Change is hard: overcoming barriers to service innovation

Denise Linda Parris, Adrien Bouchet, Jon Welty Peachey, Danny Arnold

Research output: Contribution to journalArticlepeer-review


Purpose: Creating value through service innovation requires new processes and ways of communicating to multiple stakeholders. Institutions and stakeholders within the service ecosystem, however, often resist change. Adopting a new service strategy entails two distinct costs – monetary and psychological. The tensions between an organization’s need to generate incremental revenue and the challenges of balancing business as usual and the costs associated with service innovation are explored. Specifically, this paper aims to explore the adoption of a customer relationship management (CRM) technology solution in a bureaucratic setting, and the sequence of events needed for successful implementation, with emphasis on overcoming various barriers and hurdles. Design/methodology/approach: A case study methodology is used to gather and analyze data on how the Arizona State University (ASU) athletic department responded to the changing competitive environment via adopting a CRM technology solution. Data collection consisted of ten semi-structured interviews. Findings: The experience of ASU illustrates that the primary benefits of a CRM technology solution include the generation of incremental revenue, capturing data and personalized marketing. The main challenges are coordinating adoption, obtaining commitment, developing competency, estimating costs and creating content. Research limitations/implications: A conceptual framework emerged from the data that describes the likelihood of a service technology’s successful implementation based upon the interaction of the strength of key actors, organizational situation perception and organizational commitment. The model extends the proposed duality of service innovation outcomes as either success or failure to acknowledge the likelihood of a partial implementation where marginal success is achieved. Practical implications: The sequence of events needed for successful implementation of a service technology is highlighted, with emphasis on overcoming various barriers and hurdles. Implementation steps are provided, as well as a model to help pinpoint issues. Originality/value: The case study provides insight for overcoming pitfalls and barriers to adopting a new service technology in a traditionally bureaucratic organization where resistance to change is the norm, and innovation is not.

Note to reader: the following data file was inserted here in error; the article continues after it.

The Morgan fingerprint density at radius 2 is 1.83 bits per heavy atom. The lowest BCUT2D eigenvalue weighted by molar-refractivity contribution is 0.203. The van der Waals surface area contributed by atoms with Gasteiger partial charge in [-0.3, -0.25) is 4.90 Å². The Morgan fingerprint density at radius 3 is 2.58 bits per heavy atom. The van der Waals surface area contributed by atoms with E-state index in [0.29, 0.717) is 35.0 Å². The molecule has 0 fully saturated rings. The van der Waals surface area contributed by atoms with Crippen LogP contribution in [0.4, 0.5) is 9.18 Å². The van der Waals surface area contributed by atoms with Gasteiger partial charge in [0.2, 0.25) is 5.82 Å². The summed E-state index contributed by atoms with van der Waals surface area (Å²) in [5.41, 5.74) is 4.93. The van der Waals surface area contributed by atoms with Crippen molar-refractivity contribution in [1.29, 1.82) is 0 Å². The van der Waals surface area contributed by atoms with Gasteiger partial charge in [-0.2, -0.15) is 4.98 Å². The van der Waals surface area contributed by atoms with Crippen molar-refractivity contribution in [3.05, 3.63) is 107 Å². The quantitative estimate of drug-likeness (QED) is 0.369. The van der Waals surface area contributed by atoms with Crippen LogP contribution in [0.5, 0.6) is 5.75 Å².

Original languageEnglish (US)
Pages (from-to)615-629
Number of pages15
JournalJournal of Services Marketing
Issue number6
StatePublished - 2016


  • Customer relationship management
  • Institutional theory
  • Organizational change
  • Relationship marketing
  • Service innovation
  • Stakeholder theory

ASJC Scopus subject areas

  • Marketing


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